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Photo of the Week

European Larch trees Larix decidua in Matterdale Cumbria. This species introduced in the early 17th Century for timber, is coniferous, but loses its needles in winter. The seeds of the larch are useful food for red squirrels, siskin and lesser redpoll whilst many species of caterpillars and moths feed on the foliage.

"Snowfall in the Lake District at the end of April is uncommon. It was on one of these days where the early Spring growth of the larch was unexpectedly covered by a blanket of white. During the midst of the snowfall - the falling snow quickly accumulated around the bases of the trunks and delicately clung to the fine branches.  It lasted a few brief hours and by late morning the larch was once again free of its cloak and looking forward to warmer days of the summer months." – Ross Brown

Photograph by Ross Brown

About Ross Brown

Ross Brown lives in Yorkshire. His passion for photography grew out of a love of exploring the hills, moors and dales of the Lake District, Yorkshire and Scotland. Initially he spent a number of years using a large format camera learning the importance of a meticulous workflow and balanced composition.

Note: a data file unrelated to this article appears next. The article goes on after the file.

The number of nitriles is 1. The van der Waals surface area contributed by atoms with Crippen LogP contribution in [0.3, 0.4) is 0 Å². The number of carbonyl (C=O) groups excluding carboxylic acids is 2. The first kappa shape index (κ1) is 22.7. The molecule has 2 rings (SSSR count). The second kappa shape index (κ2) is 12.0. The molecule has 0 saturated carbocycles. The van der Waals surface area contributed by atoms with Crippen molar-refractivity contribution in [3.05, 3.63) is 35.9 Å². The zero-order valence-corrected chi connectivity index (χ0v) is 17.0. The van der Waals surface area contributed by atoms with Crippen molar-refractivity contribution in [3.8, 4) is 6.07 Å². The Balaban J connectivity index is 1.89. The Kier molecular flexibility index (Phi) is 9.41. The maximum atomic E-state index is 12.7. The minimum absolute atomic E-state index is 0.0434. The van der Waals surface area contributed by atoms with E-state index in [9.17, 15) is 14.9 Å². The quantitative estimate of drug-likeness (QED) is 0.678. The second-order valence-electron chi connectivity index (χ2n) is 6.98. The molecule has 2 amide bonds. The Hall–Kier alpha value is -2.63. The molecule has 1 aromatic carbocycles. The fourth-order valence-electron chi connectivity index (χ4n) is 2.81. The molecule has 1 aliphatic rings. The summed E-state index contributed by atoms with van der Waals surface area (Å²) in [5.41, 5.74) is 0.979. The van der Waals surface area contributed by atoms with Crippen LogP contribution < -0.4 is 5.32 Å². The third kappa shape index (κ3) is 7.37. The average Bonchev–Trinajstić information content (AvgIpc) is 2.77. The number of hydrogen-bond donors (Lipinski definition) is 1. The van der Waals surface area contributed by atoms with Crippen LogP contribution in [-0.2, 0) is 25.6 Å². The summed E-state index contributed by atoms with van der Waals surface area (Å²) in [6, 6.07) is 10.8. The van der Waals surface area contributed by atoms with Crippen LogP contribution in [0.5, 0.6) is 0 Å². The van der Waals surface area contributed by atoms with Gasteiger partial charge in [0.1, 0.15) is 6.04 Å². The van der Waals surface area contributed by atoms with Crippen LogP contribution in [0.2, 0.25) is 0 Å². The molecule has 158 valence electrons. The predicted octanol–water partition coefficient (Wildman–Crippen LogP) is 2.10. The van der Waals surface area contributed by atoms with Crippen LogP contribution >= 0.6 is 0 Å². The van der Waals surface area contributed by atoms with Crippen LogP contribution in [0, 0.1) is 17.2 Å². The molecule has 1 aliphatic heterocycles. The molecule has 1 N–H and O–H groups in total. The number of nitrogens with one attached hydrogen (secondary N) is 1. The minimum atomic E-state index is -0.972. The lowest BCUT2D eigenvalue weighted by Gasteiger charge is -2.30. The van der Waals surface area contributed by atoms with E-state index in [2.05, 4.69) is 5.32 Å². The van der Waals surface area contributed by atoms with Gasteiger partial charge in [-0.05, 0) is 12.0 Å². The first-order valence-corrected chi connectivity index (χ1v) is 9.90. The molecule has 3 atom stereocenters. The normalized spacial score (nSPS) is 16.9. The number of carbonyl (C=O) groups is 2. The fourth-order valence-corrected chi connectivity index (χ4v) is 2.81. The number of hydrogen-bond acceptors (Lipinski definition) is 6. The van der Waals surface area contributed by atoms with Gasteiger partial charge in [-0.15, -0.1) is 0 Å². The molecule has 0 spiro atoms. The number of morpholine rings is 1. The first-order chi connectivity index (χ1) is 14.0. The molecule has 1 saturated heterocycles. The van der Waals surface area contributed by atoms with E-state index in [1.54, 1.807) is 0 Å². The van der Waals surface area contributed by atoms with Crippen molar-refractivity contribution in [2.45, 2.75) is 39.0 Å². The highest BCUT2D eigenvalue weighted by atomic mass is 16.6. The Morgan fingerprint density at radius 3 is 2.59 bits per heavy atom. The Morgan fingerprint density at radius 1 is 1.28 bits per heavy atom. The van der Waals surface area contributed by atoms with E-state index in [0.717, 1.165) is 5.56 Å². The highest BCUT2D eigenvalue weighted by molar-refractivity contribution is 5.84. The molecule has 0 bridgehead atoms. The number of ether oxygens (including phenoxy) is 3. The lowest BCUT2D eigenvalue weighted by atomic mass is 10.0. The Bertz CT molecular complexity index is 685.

Ross has been a regular contributor to the John Muir Trust Wild Nature Diary and Calendar, and exhibits his work in Yorkshire.

We are fortunate to enjoy an ever-changing seasonal landscape in the UK and this makes for a fascinating place to explore and photograph. Hardly has one season established itself when another is soon upon us. I have spent many hours climbing and walking in Northern Britian and through photography have discovered many unique and beautiful places. From the isolated wilderness of the mountains and coast of Northern Scotland to the rugged moorland on my doorstep in Yorkshire – I love being outdoors, watching the light, and trying to capture the texture and details of our precious environment.

In my work as a whole, there are 3 key elements: the colour and tones of autumnal flora, the flow and passage of water, and the detailed patterns in mountain and coastal geology. I hope the images represent the sense of calmness and wonder which I experience and will provide inspiration to explore these remote landscapes.”  


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